Hello All,

Happy Holiday Season! This update will be a little on the sad side as it is about one of our mothers, Neri, who died of complications from AIDS on Monday.

​Neri had four of her own children in the JRF plus one grandson. The oldest, Wilis, is 16 and has been with the JRF since early 2011. The other three are ages 7, 9 and 10 and the grandson is 2. Neri has been a Good Threads stitcher since 2013 and before that was paid to bring bananas to the foundation every day. In 2014 we had her get tested for HIV, as she was quite skinny and had skin problems associated with HIV. She could not read and brought us the test results. We told her she was HIV positive, and that it would kill her before long. After telling her this, we engaged in a negotiation of how many years she had left. It was a tricky spot to be in as we didn’t want to downright lie, but we also didn’t want to be too harsh. I opened with one or two years, she opened with 10 and we settled on 3-5.  She was very sick in January of 2015 with TB and would have died if Catherine and I had spent two or three more days in the States for Christmas.  We saw her when we got back and paid to get her good medical care and were able to nurture her back to decent health. Since arriving in Jacmel, Neri had spent 90% of her time in the hospital before dying on Monday evening. We paid for her funeral as she had nobody else to do this. Catherine and I have taken her three young boys and grandson into our house.  The fate of her grandson is still unclear. He may go back to his mom in Esperanza or he may stay with Catherine and I for a while before being placed with one of our families. We had a local lawyer and judge visit Neri, and we are in the process of becoming her children’s legal guardians (their father also died of AIDS years ago). They will continue to live with Catherine and me for the next few months before possibly moving in with other families in the JRF community.

From left: Alexander (another boy temporarily staying with us), Wilgens (10), Wiliamson (9), Nelson and Catherine, Yubensli (7), and Wilis (16). Wilgens, Wiliamson, Yubensli, and Wilis are the children of Neri, and Nelson is her grandson.

I will remember Neri as a hard working, tough woman who lived a hard life. I will remember her big goofy smile, way more gum than teeth in that smile. I will remember the trust she put in Catherine and me. Whenever we asked her questions she would say, “you guys are the ones that know what’s best”, whether it was work related, health related or related to her kids, she totally trusted us to look out for her. I will remember that despite having almost no money and being deathly ill she took in her grandson when his mother would not care for him last year, that was noble. I will remember that she dealt with the AIDS news totally on her own, she was too embarrassed to tell anybody, so only we knew for over a year. I will remember her concern for her boys. It was definitely what we talked about most on my hospital visits these last few months, and they were the number one reason that she was not ready to die. I will remember that towards the end she was always requesting x-rays because in her mind this would in some way make her better. I will remember that she faced death bravely, she may not have been ready, but she did accept her fate. I will remember that she held on while Catherine and I were in the states. Before leaving, Neri and I discussed the fact that her boys would need us when she died, so she would have to wait for us to be in Haiti to die. She was suffering, but she held on.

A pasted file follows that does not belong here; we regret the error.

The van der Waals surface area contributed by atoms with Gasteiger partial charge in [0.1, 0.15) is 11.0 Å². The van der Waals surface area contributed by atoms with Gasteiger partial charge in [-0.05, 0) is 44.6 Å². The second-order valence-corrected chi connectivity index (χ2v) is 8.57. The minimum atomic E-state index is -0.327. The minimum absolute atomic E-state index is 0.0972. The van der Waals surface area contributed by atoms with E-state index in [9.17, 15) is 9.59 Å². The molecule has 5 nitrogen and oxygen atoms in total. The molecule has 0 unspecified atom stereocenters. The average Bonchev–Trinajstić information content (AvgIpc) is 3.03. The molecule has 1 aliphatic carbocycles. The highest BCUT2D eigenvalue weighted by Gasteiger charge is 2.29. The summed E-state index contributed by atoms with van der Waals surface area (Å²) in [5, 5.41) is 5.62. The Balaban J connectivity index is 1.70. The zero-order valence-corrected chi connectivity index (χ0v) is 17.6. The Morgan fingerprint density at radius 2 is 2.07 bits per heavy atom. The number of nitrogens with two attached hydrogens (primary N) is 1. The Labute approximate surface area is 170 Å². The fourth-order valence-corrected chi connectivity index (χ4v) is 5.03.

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Her boys have accepted her death better than we could have imagined. They were sad when we told them and the funeral was a very sad experience, but they are taking it as well as could be hoped. The 10 year-old was very factual about it. He was worried about what to do with their infant nephew, what we would do with her household items, whether or not his sister would come and take everything and what his and his brothers’ future would hold. While the boys cried at the funeral, they have been playing and behaving normally otherwise. It is probably something they will deal with for years to come but so far it is going as well as we could have hoped.

Wiliamson, Nelson, Wilgens, and Yubensli

Neri’s boys are pretty amazing. Between the three of them, they take care of a two year-old, are incredibly independent and more self-sufficient than most would imagine a 7,9 and 10 year-old could be. They get very excited about brushing their teeth, because in their eyes having your own toothbrush and toothpaste is a total rich kid thing. They love unstructured outdoor play, drum circles, climbing trees to harvest fruit, legos, kung fu panda, The Netflix children’s section in general, and eating massive quantities of food. Everyday they go to school at 6:30 am on a motorcycle we pay for. They then make their way to the JRF land after school to eat and play all afternoon before walking about 90 minutes from the JRF land to our house at dusk.

A cute picture of the boys washing their clothes on our patio, something they've been doing on Saturday mornings.

Neri’s children are her only real legacy as she did not leave behind any works of note. The woman clearly had great genes as all the children are athletic and bright. We swore to Neri that we would ensure her kids were provided for and that is what we will do. We are sad that she has passed, but happy that she is no longer in pain and finally at peace, hopefully watching and doing what she can to protect her boys.

 

 

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